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Haziran 24, 2007: 10:03 pm #24316klausAnahtar yönetici
Article 301: Thou Shall Not Share Christ
November 29, 2006
CBNNews.com – ISTANBUL, Turkey – For Hakan Tastan and Turan Topal, two best friends, enjoying a casual walk along the streets of Istanbul has taken on new meaning. In the next couple of months, the two converts from Islam to Christianity could face the prospect of spending up three years behind bars.
“But we are not afraid because we know that our love for Jesus Christ takes away all of our fears,” Topal said. “Even if we die, we will be rewarded in heaven with eternal life.”
On Nov. 23, a criminal court charged the men under Article 301 of the Turkish penal code for allegedly insulting “Turkishness” and inciting hate while “trying to convert other Turks to Christianity.”
“We are not guilty but, yes, we do share our faith because the Bible tells us that we are free to talk about the love of Christ to anyone who asks for it,” Tastan said.
Article 301 has been widely criticized by human rights groups for restricting freedom of speech. European officials have demanded that Turkey amend the article if it hopes to join the European Union. Tastan and Topal’s case goes to trial in January.
The status of Christians in Turkey has long been difficult. Converts are often viewed here as spies for America. Those caught sharing the Gospel are often detained. And those who convert to Christianity are accused of betraying Turkish heritage.
“We are all Turks and proud of it,” Topal said. “God created humans in His likeness, including the Turkish people.”
Turkey is a secular republic and the constitution provides for freedom of religion. Still, Christians face discrimination. Non-Muslims are barred from joining the police force or the military. Top government positions are off limits to them.
Ironically, Christianity has deep roots in what is today Turkey.
When it was built in 530 A.D., the Hagia Sophia stood as the largest church in all of the Christian world. In fact, it was so for almost a thousand years. But that lasted only untill about the 15th century, when the Ottoman rule came into power and Ottoman rulers converted the church into a mosque. Today you see surrounding the Hagia Sophia four, five huge Muslim pillars.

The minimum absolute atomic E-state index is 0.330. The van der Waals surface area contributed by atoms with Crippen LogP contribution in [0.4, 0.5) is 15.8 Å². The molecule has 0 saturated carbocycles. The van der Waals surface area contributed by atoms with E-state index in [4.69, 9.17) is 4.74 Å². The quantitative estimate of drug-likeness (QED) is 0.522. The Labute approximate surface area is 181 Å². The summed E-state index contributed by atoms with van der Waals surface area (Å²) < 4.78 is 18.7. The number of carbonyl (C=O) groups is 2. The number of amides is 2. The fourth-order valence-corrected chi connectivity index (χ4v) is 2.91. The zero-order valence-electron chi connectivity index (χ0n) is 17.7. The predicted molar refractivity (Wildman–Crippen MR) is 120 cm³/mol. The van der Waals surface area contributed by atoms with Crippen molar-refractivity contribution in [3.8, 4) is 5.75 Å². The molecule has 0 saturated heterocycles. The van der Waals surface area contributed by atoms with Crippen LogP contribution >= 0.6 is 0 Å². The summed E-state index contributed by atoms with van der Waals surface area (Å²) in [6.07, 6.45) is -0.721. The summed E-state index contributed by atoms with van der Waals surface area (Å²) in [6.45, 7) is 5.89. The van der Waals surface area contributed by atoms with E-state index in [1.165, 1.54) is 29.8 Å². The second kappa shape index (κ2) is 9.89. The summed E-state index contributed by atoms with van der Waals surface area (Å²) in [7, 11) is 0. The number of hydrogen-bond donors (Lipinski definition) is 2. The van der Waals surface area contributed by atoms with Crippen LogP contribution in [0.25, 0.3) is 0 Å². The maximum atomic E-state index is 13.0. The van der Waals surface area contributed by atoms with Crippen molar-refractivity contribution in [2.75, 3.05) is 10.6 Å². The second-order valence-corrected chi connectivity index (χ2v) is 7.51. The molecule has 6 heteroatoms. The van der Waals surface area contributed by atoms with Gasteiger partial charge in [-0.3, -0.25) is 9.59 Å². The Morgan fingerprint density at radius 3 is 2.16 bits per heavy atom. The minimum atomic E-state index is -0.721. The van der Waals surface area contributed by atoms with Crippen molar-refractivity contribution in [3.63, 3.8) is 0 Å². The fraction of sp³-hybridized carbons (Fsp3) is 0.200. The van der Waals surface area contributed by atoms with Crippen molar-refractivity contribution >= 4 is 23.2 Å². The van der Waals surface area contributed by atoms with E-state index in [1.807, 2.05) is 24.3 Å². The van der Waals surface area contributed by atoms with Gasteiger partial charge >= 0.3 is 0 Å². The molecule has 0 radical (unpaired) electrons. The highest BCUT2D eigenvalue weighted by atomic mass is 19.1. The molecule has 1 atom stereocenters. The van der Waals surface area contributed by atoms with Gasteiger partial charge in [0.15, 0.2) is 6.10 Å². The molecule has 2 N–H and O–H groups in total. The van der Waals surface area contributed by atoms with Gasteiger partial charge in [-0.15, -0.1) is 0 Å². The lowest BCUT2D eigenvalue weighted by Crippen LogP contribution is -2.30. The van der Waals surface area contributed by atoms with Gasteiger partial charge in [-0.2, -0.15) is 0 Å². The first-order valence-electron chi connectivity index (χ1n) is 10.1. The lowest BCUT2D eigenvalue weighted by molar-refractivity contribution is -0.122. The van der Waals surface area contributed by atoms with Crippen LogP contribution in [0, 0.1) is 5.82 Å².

In 1935 it was turned into a museum. Some radical Muslims are demanding that the building be declared a mosque and opened for Islamic prayers. Some also see the Pope’s visit to the Hagia Sophia today as a sign of Christian ambitions to reclaim the structure as a church.
During the 20th century Christians made up about 20 percent of the Turkish population. Today, however, Christians make up 0.6 percent of the nearly 66 million people who belong to this nation.
There are an estimated 3,500 evangelical Christians here in Turkey. The majority of Turks are Muslims and their houses of worship are mushrooming all over the place, often paid for by Saudi Arabia. At last count, there were 70,000 mosques dotting the Turkish landscape. But the government rarely allows the building of new churches.
Just ask Ahmet Guvener, a Turkish pastor, what happened when he tried to build a small church in southeastern region of Turkey.
“I was tried in criminal court and given a sentence of six months to two years in prison,” he said. “The case was eventually dismissed.”
But the hardships continued.
“There was so much press about my case,” he said. “People were accusing us of all sorts of things. This wore us out as a family.”
Many Christians are forced to worship in so-called “apartment churches.” Despite these challenges, the church is experience some growth.
“We see more young people who are becoming Christians,” said Fatima, a Christian leader. “Internet evangelism, Bible distribution, showing the Jesus film and Christian programs on satellite television are exposing people to the Gospel.”
On Tuesday, the Pope met with Turkey’s highest ranking Muslim leader and appealed for greater religious freedom and protection for minority faith groups. The pontiff said guaranteeing such rights are needed for building a just society.
Tastan and Topal say their case will test Turkey’s commitment to building such a society.
“We’ll see what happens during our trial in January and whether this nation really believes in the principles of human rights and religious freedom,” Tastan said.
It appears that Turkey, a once Christian nation, is slowly but surely being transformed into a radical Islamic nation. Should the developments in Turkey be taken as a warning to other Christian nations? Watch this report for Pat Robertson’s views on the matter.
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